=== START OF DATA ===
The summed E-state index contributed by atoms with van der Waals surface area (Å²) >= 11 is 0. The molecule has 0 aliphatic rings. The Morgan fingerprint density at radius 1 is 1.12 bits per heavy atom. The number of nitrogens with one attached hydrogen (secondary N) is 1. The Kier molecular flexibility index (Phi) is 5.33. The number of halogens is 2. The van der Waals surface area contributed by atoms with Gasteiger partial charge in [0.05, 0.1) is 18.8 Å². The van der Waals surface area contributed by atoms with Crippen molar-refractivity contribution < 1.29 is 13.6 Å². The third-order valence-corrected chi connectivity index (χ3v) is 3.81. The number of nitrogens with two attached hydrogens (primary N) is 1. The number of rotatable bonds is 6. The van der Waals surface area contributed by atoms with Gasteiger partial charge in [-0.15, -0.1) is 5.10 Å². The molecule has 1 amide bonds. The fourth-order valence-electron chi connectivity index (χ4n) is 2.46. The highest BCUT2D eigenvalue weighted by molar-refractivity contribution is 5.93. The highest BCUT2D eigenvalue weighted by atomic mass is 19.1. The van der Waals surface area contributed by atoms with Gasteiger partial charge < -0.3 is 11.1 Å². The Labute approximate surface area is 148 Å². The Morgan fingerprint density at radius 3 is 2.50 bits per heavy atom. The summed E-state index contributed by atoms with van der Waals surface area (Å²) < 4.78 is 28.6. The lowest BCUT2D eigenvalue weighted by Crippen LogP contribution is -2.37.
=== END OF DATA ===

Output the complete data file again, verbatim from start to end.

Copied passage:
The summed E-state index contributed by atoms with van der Waals surface area (Å²) >= 11 is 0. The molecule has 0 aliphatic rings. The Morgan fingerprint density at radius 1 is 1.12 bits per heavy atom. The number of nitrogens with one attached hydrogen (secondary N) is 1. The Kier molecular flexibility index (Phi) is 5.33. The number of halogens is 2. The van der Waals surface area contributed by atoms with Gasteiger partial charge in [0.05, 0.1) is 18.8 Å². The van der Waals surface area contributed by atoms with Crippen molar-refractivity contribution < 1.29 is 13.6 Å². The third-order valence-corrected chi connectivity index (χ3v) is 3.81. The number of nitrogens with two attached hydrogens (primary N) is 1. The number of rotatable bonds is 6. The van der Waals surface area contributed by atoms with Gasteiger partial charge in [-0.15, -0.1) is 5.10 Å². The molecule has 1 amide bonds. The fourth-order valence-electron chi connectivity index (χ4n) is 2.46. The highest BCUT2D eigenvalue weighted by molar-refractivity contribution is 5.93. The highest BCUT2D eigenvalue weighted by atomic mass is 19.1. The van der Waals surface area contributed by atoms with Gasteiger partial charge < -0.3 is 11.1 Å². The Labute approximate surface area is 148 Å². The Morgan fingerprint density at radius 3 is 2.50 bits per heavy atom. The summed E-state index contributed by atoms with van der Waals surface area (Å²) < 4.78 is 28.6. The lowest BCUT2D eigenvalue weighted by Crippen LogP contribution is -2.37.